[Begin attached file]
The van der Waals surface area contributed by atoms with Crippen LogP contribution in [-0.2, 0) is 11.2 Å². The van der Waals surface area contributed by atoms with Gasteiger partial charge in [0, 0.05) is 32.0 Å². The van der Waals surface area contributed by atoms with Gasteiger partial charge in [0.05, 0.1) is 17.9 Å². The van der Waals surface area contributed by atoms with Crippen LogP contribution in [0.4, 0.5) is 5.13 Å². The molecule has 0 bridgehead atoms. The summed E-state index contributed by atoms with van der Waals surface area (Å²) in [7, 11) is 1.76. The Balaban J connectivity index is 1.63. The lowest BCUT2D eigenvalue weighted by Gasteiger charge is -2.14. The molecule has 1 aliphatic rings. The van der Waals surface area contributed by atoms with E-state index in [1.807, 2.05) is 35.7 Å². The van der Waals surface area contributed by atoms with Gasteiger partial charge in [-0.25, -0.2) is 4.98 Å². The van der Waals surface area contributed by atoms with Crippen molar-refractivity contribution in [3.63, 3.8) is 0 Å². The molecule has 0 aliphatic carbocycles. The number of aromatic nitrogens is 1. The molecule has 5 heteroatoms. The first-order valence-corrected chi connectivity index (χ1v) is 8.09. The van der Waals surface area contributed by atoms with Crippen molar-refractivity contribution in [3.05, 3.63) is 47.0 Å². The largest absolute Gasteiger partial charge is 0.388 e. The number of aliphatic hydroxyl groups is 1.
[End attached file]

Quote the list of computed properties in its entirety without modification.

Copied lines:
The van der Waals surface area contributed by atoms with Crippen LogP contribution in [-0.2, 0) is 11.2 Å². The van der Waals surface area contributed by atoms with Gasteiger partial charge in [0, 0.05) is 32.0 Å². The van der Waals surface area contributed by atoms with Gasteiger partial charge in [0.05, 0.1) is 17.9 Å². The van der Waals surface area contributed by atoms with Crippen LogP contribution in [0.4, 0.5) is 5.13 Å². The molecule has 0 bridgehead atoms. The summed E-state index contributed by atoms with van der Waals surface area (Å²) in [7, 11) is 1.76. The Balaban J connectivity index is 1.63. The lowest BCUT2D eigenvalue weighted by Gasteiger charge is -2.14. The molecule has 1 aliphatic rings. The van der Waals surface area contributed by atoms with E-state index in [1.807, 2.05) is 35.7 Å². The van der Waals surface area contributed by atoms with Gasteiger partial charge in [-0.25, -0.2) is 4.98 Å². The van der Waals surface area contributed by atoms with Crippen molar-refractivity contribution in [3.63, 3.8) is 0 Å². The molecule has 0 aliphatic carbocycles. The number of aromatic nitrogens is 1. The molecule has 5 heteroatoms. The first-order valence-corrected chi connectivity index (χ1v) is 8.09. The van der Waals surface area contributed by atoms with Crippen molar-refractivity contribution in [3.05, 3.63) is 47.0 Å². The largest absolute Gasteiger partial charge is 0.388 e. The number of aliphatic hydroxyl groups is 1.